This site is very well known for two things: its biodiversity and its archaeological sites.
Yesterday, on our way to the Cliffs of Moher, our bus passed through this strange landscape, known as The Burren. It's unique appearance is due to the fact that the ground is mostly covered in limestone blocks, with plants growing from the cracks in between. This makes the whole place look almost like a sort of lunar landscape, with large grey rocks covering the majority of the land, and stray plants growing between them. Despite it's inhospitable appearance, the Burren is actually the site of lots of plant and animal life. A portion of the land has been made into a protected park area, called Burren National Park, which stretches out over 15 square kilometers. The entirety of the Burren is 250 square kilometers, and much of it is used as farmland. Because it is such a unique ecosystem, nearly all of the Burren is designated a Special Area of Conservation, and the farmers who live here use very sustainable methods to ensure the preservation of this place.
This site is very well known for two things: its biodiversity and its archaeological sites.
The Burren gets its name from the Irish word "Boireann," meaning a rocky place, though in the past, it has more often been called the "fertile rock," a very valid nickname. Of all the native types of plants and trees that grow in Ireland, 70% - 75% can be found here, including plants that rang from alpine to Mediterranean, from thistles to orchids. These many different plants grow in the cracks between the limestone rock, fertilized by the deposits of sediment that have been built up since the carboniferous period, and kept frost-free by the gulf stream winds. When it comes to animals, the burren houses dozens of types of mammals, birds, invertebrates, reptiles, amphibians, and fish. This land is also farmland, which means it is not uncommon to see farmers' cows, goats, and sheep grazing here. The area is well known for the farmer's dedication to keeping the ecosystem intact. The grazing of animals is restricted to certain areas during certain times, ensuring that the plants are never decimated by the livestock. Farmers will have their cattle graze in the most plant-dense areas in the winter (when they eat the more), and then move them back towards the south for the summer. This not only ensure that no one area is completely killed off, but creates room for the new spring plants that would otherwise struggle to grow in the dense areas. This amount of cooperation between the farmers and the ecosystem, and the constant dedication to keep the Burren a stable place is very interesting, and a real ecological success story.
As with much of Ireland, the Burren is rich in archaeological sites. I spoke about some of the ancient architecture in yesterday's post, and this site is home to hundreds of structures. There have been sites excavated here that date from the Mesolithic to the Iron Age, with the most famous (including ring forts) structures having been built in the Neolithic. These are mainly tombs, showing evidence of farming civilizations in the area. The most famous site (seen in the picture to the right) is the Portal Tomb, or Portal Dolmen at Poulnabrone. This dolmen has been dated back to c. 3600 BC. It faces north-east, and has a 12ft by 7ft capstone. The area was excavated, and the remains of 16 to 22 adults were found there, along with the bones of 6 juveniles, which were buried over the course of six centuries. Most of the people buried here died before they were 30, mostly from high levels of stress and overexertion. Like most prehistoric people, the early inhabitants of the Burren essentially worked themselves to death. Even beyond the Portal Dolmen however, many, many tombs have been found, including one site with such a high density that some archaeologists suggest it may have been a megalithic cemetery.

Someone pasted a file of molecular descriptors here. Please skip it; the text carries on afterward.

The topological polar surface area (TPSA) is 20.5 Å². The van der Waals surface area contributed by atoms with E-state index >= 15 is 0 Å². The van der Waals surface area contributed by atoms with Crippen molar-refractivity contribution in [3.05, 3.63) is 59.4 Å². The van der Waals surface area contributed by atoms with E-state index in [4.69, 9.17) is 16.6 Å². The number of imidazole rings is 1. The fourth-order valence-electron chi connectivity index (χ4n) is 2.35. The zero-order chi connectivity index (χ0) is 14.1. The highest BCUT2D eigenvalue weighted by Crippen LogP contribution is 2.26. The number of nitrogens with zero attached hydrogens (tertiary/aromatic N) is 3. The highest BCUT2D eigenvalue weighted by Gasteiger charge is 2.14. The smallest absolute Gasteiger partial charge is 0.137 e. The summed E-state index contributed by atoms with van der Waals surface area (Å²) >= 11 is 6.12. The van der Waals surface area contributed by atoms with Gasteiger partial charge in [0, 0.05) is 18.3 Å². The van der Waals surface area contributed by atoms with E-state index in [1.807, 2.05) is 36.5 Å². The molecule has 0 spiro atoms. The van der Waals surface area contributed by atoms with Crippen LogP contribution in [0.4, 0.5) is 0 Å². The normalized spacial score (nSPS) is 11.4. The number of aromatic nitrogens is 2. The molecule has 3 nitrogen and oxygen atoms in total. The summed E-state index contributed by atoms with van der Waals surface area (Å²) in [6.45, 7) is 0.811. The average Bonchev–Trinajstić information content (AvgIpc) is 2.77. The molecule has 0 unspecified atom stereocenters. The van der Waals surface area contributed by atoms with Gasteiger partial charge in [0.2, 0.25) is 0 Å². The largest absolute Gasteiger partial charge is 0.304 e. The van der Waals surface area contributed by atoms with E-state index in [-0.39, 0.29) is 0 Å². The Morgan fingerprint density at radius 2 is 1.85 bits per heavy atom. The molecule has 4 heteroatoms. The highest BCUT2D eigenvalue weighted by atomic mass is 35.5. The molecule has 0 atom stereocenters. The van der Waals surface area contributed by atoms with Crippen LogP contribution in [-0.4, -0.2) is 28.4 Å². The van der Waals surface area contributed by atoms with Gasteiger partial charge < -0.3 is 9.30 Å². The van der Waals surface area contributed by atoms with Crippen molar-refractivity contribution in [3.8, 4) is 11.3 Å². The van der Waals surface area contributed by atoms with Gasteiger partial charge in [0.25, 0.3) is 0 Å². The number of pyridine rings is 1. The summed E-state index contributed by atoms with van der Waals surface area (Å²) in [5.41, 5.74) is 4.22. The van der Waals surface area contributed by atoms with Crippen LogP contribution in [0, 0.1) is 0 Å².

Researching the Burren made me even more curious about the different landscapes of Ireland. I would love to go visit the Burren one day, and see more of this unique landscape.
The Dingle Peninsula is a truly unique land, boasting, among many other things, one of the landscapes with the greatest amount and variety of archeological sites in Europe. Over 2,000 monuments have been discovered there, with proof of inhabitants dating back 6,000 years.
This post is my second research post, and I will be focusing on Ringforts, an archeological feature that is common in the area.
Ringforts are, as their name indicates, large, fortified walls built in a circular pattern. These forts come in many different sizes, and some are made out of stone, while other are made out of earth or sod. Often times, these 'forts' were placed on hills, with shallow ditches around them. The are in the center of the ringfort is usually empty and open. While many ringforts were destroyed over time, lots have been found and excavated, and are today being preserved acheological sites.
During the Mesolithic period, hunters and gatherers roamed the island, leaving behind traces of their temporary camps, usually marked by wide varieties of animal remains.
There following the Mesolithic period came the Stone Age (aka Neolithic period, c. 8,800 BCE – c. 2,500 BCE). This marks the appearance of settled living, with the first signs of farmers (stone tools, more permanent structures, pottery, etc). Several large-scale tombs and other funerary monuments were found, showing a fairly amazing amount of architectural knowledge. These monuments are sometime attributed to the Bronze Age, likely because of the architectural skill that would have been needed to create them. Cairns, or man-made piles of rocks, usually for religious or mapping purposes have been found from this time period as well.
The people of the Bronze Age (c. 2,500 BCE – c. 500 BCE) in Ireland left an increasing amount of artifacts behind. By this time metal was being used to make weapons, tools, and jewelry. Stone circles and graves aligned with sun rise and set were built at this time, along with many other grave and social sites. There are dozens of these archeological sites are found across Ireland, and many are very well preserved thanks to the boggy ground.